Like my favorite ketchup-salesman-turned-presidential nominee said when he quoted Pokemon: The Movie 2000, life can be a challenge. Life can seem impossible. It’s never easy when so much content is on the line.

Okay, I’m paraphrasing a bit there, but what I’m getting at is: Creating content can be hard. An impossible challenge, seemingly. What does it take to create good stuff? Years of practice? (Yes.) Tons of discipline? (Probably.) A million industry contacts? (Couldn’t hurt.) To create truly compelling, informative, and above all, entertaining content, you need all of that as well as a few good habits. But, what habits exactly?

To find out for sure, I reached out to a few successful content creators to see how they do things. All of them have been creating a wide variety of work for the better part of a decade, so be sure to take their valuable advice and apply it to your own methods. Whether you’re a content marketer working in-house, on a team, for a third-party client, or just someone who wants to get a little creative online, here are 6 tips from successful content creators:

Kevin Lieber has over 100,000 Twitter followers and nearly 4 million subscribers on his VSauce2 YouTube Channel—and that’s not even counting his personal pages. You could say he knows a thing or two about successful content creation. As producer, host, and researcher at VSauce2, an equally entertaining and educational show about strange science and technology, Kevin gets right to the point when it comes to creating visual content: Be your own critic.

“Make videos that you are excited to watch when they’re done,” Kevin advises. “Video-making can be a laborious process if you’re not looking forward to the result. So make what you want to watch, listen to feedback, and always make the next video you make the best one yet.”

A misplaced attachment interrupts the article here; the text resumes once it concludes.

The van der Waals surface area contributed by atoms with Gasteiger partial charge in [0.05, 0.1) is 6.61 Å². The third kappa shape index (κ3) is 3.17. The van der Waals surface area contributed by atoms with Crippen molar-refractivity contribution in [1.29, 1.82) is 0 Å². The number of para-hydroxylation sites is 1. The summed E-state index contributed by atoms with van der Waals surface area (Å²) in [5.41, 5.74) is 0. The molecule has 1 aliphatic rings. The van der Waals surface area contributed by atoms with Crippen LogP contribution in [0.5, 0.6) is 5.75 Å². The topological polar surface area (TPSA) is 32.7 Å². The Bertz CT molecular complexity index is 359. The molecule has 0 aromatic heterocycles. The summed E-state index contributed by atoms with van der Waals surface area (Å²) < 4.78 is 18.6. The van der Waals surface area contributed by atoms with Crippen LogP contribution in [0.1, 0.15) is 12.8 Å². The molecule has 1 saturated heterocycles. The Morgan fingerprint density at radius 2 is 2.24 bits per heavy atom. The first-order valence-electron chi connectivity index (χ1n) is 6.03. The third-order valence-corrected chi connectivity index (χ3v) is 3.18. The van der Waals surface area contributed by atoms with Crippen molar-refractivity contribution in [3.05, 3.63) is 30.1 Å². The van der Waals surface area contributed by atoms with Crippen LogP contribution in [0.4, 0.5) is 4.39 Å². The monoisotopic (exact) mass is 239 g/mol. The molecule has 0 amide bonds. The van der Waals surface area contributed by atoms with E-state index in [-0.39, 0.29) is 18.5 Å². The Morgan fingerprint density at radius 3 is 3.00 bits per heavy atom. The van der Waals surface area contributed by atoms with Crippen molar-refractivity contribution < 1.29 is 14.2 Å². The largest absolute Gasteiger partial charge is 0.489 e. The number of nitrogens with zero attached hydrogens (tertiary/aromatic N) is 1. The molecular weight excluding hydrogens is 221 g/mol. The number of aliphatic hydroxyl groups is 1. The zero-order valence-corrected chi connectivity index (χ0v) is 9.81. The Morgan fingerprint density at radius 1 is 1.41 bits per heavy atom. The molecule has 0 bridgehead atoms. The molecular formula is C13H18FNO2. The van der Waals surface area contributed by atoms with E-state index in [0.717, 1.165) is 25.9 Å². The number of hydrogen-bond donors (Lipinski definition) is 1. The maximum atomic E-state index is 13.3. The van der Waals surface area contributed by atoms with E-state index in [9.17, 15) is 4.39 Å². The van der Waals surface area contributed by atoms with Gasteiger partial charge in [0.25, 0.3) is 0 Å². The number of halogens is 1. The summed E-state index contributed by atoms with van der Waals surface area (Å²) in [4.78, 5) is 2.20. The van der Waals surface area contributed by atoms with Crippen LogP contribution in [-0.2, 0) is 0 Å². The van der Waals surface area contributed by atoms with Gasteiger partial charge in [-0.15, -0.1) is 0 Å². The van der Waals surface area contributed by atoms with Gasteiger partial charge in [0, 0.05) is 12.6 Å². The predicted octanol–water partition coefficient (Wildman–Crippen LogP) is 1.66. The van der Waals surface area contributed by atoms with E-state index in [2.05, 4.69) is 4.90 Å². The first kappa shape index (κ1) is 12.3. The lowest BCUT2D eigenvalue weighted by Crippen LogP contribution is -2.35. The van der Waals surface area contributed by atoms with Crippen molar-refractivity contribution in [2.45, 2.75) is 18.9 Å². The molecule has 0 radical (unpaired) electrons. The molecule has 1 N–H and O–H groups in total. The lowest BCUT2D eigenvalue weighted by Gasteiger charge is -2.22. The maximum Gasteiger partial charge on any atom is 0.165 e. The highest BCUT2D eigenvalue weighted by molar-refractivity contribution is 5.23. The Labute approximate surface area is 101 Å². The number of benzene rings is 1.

Video content will soon become most of all Internet traffic. That should underline the position of video as the visual medium to send a message in the modern age, and Kevin’s advice should encourage the production of high-quality content. If you don’t want to make it, nobody will want to see it.

Now that you want to make something, you should know your audience and your purpose. Johnathan Gibbs, producer and host of podcast This QPOC Life, emphasizes the importance of passion and understanding your niche: “With This QPOC Life I know who my audience is, I know what I want to do, and I know that Internet fame is not part of the equation. My focus is to share the stories and perspectives of Queer People of Color. I do this because I am a firm believer in representation mattering, so that someone like me might find a voice that resonates with theirs. I want people like me to feel included. Find something that you’re passionate about and create toward that. If you do that, subscribers, followers, etc. will be an afterthought.”

Great content is useless unless you know who you’re delivering it to and why, and that could require complex analytics or market research. Or it can be as simple as satisfying an underserved niche. Whatever the method, you should engage your listeners, readers, or viewers on a personal level like Johnathan does.